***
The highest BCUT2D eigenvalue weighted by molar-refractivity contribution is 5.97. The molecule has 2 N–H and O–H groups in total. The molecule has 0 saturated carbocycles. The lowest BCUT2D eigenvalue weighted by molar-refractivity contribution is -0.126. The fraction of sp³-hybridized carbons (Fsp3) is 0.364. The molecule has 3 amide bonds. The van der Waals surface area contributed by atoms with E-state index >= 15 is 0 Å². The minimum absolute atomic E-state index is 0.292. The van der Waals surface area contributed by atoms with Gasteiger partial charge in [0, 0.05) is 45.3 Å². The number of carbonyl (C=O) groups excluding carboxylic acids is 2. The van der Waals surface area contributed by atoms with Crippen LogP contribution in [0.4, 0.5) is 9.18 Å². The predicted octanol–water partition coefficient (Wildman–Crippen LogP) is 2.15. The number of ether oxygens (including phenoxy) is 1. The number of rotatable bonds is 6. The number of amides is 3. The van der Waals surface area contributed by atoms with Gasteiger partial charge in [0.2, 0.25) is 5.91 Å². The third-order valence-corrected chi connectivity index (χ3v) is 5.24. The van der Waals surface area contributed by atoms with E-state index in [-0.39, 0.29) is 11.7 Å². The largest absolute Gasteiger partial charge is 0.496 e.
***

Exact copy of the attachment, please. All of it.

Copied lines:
The highest BCUT2D eigenvalue weighted by molar-refractivity contribution is 5.97. The molecule has 2 N–H and O–H groups in total. The molecule has 0 saturated carbocycles. The lowest BCUT2D eigenvalue weighted by molar-refractivity contribution is -0.126. The fraction of sp³-hybridized carbons (Fsp3) is 0.364. The molecule has 3 amide bonds. The van der Waals surface area contributed by atoms with E-state index >= 15 is 0 Å². The minimum absolute atomic E-state index is 0.292. The van der Waals surface area contributed by atoms with Gasteiger partial charge in [0, 0.05) is 45.3 Å². The number of carbonyl (C=O) groups excluding carboxylic acids is 2. The van der Waals surface area contributed by atoms with Crippen LogP contribution in [0.4, 0.5) is 9.18 Å². The predicted octanol–water partition coefficient (Wildman–Crippen LogP) is 2.15. The number of ether oxygens (including phenoxy) is 1. The number of rotatable bonds is 6. The number of amides is 3. The van der Waals surface area contributed by atoms with Gasteiger partial charge in [0.2, 0.25) is 5.91 Å². The third-order valence-corrected chi connectivity index (χ3v) is 5.24. The van der Waals surface area contributed by atoms with E-state index in [-0.39, 0.29) is 11.7 Å². The largest absolute Gasteiger partial charge is 0.496 e.